EPSRC Centre for Doctoral Training
in Molecular-Scale Engineering
a Centre for Nanotechnology
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Roberts Rimsa

Roberts Rimsa

In 2013 I graduated from the University of Leeds with a Bachelor of Science in Nanotechnology. My course was mainly focused on the ‘physical’ side of nanotechnology, i.e. materials science, electrical engineering and physics. I did my final year project in the Bioelectronics lab at the School of Electronic and Electrical engineering, where I was studying how to use RecA protein to pattern DNA scaffolds. After graduation I kept working on the project until the start of the academic year.

Previous lab experience
During my undergraduate degree I have had two summer placements. After my first year I worked in a solid-state physics laboratory at Riga Technical University, where my project was associated with redistribution of defects in intrinsic semiconductors via laser radiation. This research can be applied in growth of defect-free crystals for x-ray detectors. After my second year I received a Nuffield Science bursary, which allowed me to work with lipid membrane based biosensors in Prof. Andrew L. Nelson’s research group (http://www.chem.leeds.ac.uk/People/Nelson2.html). My main duty of the project was to investigate whether ZnO and SiO2 nanoparticles can penetrate the cell wall by studying lipid monolayers on mercury electrodes. Both of the internships have taught me to appreciate the value of an unconventional approach and persistence.

Why I chose to study in the CDT in Molecular-Scale Engineering
I was attracted to the idea of the lab rotations, which allow you to experience 6-8 weeks of actual work in your chosen research lab before undertaking a PhD there. As a result of this, you are able to select a PhD based on its’ actual content not the description of it. Also, the Centre is multi-disciplinary, which I find very useful as that allowed me to learn new skills, but more importantly it allowed me to get to know new people that are experts in their respective field.

The program of the CDT, which offers students lectures, summer school, summer conferences and even a placement in industry, impressed me, as usually none of that is offered in a conventional PhD.

Current research
I’m currently doing my third lab rotation, where I have to synthesise a biological pathway, which later could be attached to nanoscale electrodes and controlled via underlying electronics. Before this rotation I worked at Sheffield where I was working with photonic crystals. In my first rotation I was fabricating devices that do cell sorting through the use of surface acoustic waves.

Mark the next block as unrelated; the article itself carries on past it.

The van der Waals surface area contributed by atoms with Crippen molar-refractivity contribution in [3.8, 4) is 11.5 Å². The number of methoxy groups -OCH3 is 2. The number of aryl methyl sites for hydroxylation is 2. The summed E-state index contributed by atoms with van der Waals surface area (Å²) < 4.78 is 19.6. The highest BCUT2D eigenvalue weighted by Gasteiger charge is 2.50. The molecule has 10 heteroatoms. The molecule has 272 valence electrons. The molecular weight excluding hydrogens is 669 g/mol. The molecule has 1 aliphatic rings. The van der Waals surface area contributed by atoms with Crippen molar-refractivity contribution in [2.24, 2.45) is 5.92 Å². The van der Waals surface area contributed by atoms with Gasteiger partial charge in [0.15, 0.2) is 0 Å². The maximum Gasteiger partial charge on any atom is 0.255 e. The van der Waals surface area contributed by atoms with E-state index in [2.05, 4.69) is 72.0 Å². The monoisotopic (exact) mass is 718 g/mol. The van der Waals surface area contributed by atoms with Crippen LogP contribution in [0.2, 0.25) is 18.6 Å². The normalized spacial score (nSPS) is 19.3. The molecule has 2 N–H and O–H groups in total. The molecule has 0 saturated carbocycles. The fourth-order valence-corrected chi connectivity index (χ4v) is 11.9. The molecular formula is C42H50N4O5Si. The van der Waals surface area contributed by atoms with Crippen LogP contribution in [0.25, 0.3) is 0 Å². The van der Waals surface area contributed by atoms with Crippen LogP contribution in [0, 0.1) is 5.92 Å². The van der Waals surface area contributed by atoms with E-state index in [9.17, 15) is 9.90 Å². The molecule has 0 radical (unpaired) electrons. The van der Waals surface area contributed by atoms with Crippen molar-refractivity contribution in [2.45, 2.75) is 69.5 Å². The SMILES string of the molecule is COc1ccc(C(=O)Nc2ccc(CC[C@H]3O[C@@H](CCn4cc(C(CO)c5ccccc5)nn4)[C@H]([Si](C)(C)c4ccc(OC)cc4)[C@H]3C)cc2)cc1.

Advantages of an integrated PhD over a conventional PhD
I have gained wider experience of different laboratories than in a conventional PhD that has taught me different skills - from photolithography in the clean-room to expressing proteins in biology. Due to the interdisciplinary nature of the CDT I know more people from different labs than you would in a conventional PhD. Finally, CDT offers lecture and equipment training course during the first year of CDT, giving an opportunity to learn a wider range of different approaches that can be taken to solve a particular problem, whilst a conventional PhD usually is confined to only a certain lab or department, which greatly narrows the options to solve the problem. The interdisciplinary nature of the CDT also pushes you out of your comfort zone more than a conventional PhD would.

The interdisciplinary nature of the course promotes thinking outside of the box. It shows that there is always more than just one solution to the problem and by combining the different approaches it is possible to come up with something unique. The course prepares students to work with people from different scientific backgrounds allowing them to be the mediators in the talks between specialists from different branches; I believe that this capability is highly appreciated in both industry and academia.

After finishing my PhD in the CDT I hope to work in industry for a while to broaden my knowledge and also to get a taste how does industry differ from academia. CDT program also offers a placement during the time of the PhD, which I hope that I will use as that is an opportunity to branch out and establish relationship with people in the industry.

The most enjoyable aspects
The lab rotations, definitely, have been the most valuable thing in the CDT so far. Although the lack of experience and knowledge at first starting in a new lab can seem daunting, you learn how to adapt fast. You never are alone though, there are other lab members that are happy to help and support you. During the rotations I have had a fantastic opportunity to meet and network people, who I otherwise would not be able to get to know.
Residential week was also very nice, I was able to get to know my cohort and also speak to some of the potential supervisors, who were presenting the projects available. Notably, as others have mentioned, the food alone during the residential week was worth joining the CDT!

The most challenging aspects
The lecture course given in biology and bionanomaterials, which never has been my strength. Similarly, now I am working in the Faculty of Biology at Leeds, which again confronts my knowledge. However, I think it is rewarding in the long-term as I have the opportunity to see what the capabilities of biologic systems are.

What would you say to other students interested in joining the CDT?
If you are ready to put in the effort, it will be rewarding!

Activities I participate in outside of the CDT

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